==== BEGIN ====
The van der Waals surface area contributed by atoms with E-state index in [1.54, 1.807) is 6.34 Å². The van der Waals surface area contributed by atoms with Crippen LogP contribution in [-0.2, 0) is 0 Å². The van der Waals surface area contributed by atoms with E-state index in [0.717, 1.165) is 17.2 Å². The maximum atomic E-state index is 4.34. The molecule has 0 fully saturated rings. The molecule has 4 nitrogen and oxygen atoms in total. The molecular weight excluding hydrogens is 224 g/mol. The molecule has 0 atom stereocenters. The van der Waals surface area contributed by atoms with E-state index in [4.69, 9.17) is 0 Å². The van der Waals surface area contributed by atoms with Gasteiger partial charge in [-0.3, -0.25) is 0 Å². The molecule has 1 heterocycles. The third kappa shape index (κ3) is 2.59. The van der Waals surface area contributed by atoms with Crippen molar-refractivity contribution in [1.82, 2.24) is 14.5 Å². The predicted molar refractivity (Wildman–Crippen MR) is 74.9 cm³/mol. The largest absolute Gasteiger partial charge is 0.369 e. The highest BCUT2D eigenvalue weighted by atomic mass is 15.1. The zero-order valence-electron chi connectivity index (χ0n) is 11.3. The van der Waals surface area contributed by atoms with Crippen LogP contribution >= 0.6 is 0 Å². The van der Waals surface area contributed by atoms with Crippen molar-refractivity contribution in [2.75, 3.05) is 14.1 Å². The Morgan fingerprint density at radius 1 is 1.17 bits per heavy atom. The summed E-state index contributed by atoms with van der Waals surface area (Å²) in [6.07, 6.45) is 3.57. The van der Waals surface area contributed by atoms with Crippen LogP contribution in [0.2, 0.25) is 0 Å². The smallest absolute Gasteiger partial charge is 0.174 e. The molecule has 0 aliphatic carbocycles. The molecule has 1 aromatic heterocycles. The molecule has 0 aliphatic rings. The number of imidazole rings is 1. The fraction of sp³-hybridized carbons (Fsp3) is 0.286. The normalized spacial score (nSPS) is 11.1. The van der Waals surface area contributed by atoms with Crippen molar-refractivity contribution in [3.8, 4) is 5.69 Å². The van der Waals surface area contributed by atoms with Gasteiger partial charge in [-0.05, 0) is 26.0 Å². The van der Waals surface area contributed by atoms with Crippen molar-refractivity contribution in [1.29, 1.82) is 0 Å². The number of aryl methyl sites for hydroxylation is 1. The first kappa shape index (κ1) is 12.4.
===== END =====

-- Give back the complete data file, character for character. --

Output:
The van der Waals surface area contributed by atoms with E-state index in [1.54, 1.807) is 6.34 Å². The van der Waals surface area contributed by atoms with Crippen LogP contribution in [-0.2, 0) is 0 Å². The van der Waals surface area contributed by atoms with E-state index in [0.717, 1.165) is 17.2 Å². The maximum atomic E-state index is 4.34. The molecule has 0 fully saturated rings. The molecule has 4 nitrogen and oxygen atoms in total. The molecular weight excluding hydrogens is 224 g/mol. The molecule has 0 atom stereocenters. The van der Waals surface area contributed by atoms with E-state index in [4.69, 9.17) is 0 Å². The van der Waals surface area contributed by atoms with Gasteiger partial charge in [-0.3, -0.25) is 0 Å². The molecule has 1 heterocycles. The third kappa shape index (κ3) is 2.59. The van der Waals surface area contributed by atoms with Crippen molar-refractivity contribution in [1.82, 2.24) is 14.5 Å². The predicted molar refractivity (Wildman–Crippen MR) is 74.9 cm³/mol. The largest absolute Gasteiger partial charge is 0.369 e. The highest BCUT2D eigenvalue weighted by atomic mass is 15.1. The zero-order valence-electron chi connectivity index (χ0n) is 11.3. The van der Waals surface area contributed by atoms with Crippen LogP contribution >= 0.6 is 0 Å². The van der Waals surface area contributed by atoms with Crippen molar-refractivity contribution in [2.75, 3.05) is 14.1 Å². The Morgan fingerprint density at radius 1 is 1.17 bits per heavy atom. The summed E-state index contributed by atoms with van der Waals surface area (Å²) in [6.07, 6.45) is 3.57. The van der Waals surface area contributed by atoms with Crippen LogP contribution in [0.2, 0.25) is 0 Å². The smallest absolute Gasteiger partial charge is 0.174 e. The molecule has 0 aliphatic carbocycles. The molecule has 1 aromatic heterocycles. The molecule has 0 aliphatic rings. The number of imidazole rings is 1. The fraction of sp³-hybridized carbons (Fsp3) is 0.286. The normalized spacial score (nSPS) is 11.1. The van der Waals surface area contributed by atoms with Crippen molar-refractivity contribution in [3.8, 4) is 5.69 Å². The van der Waals surface area contributed by atoms with Gasteiger partial charge in [-0.05, 0) is 26.0 Å². The van der Waals surface area contributed by atoms with Crippen molar-refractivity contribution in [1.29, 1.82) is 0 Å². The number of aryl methyl sites for hydroxylation is 1. The first kappa shape index (κ1) is 12.4.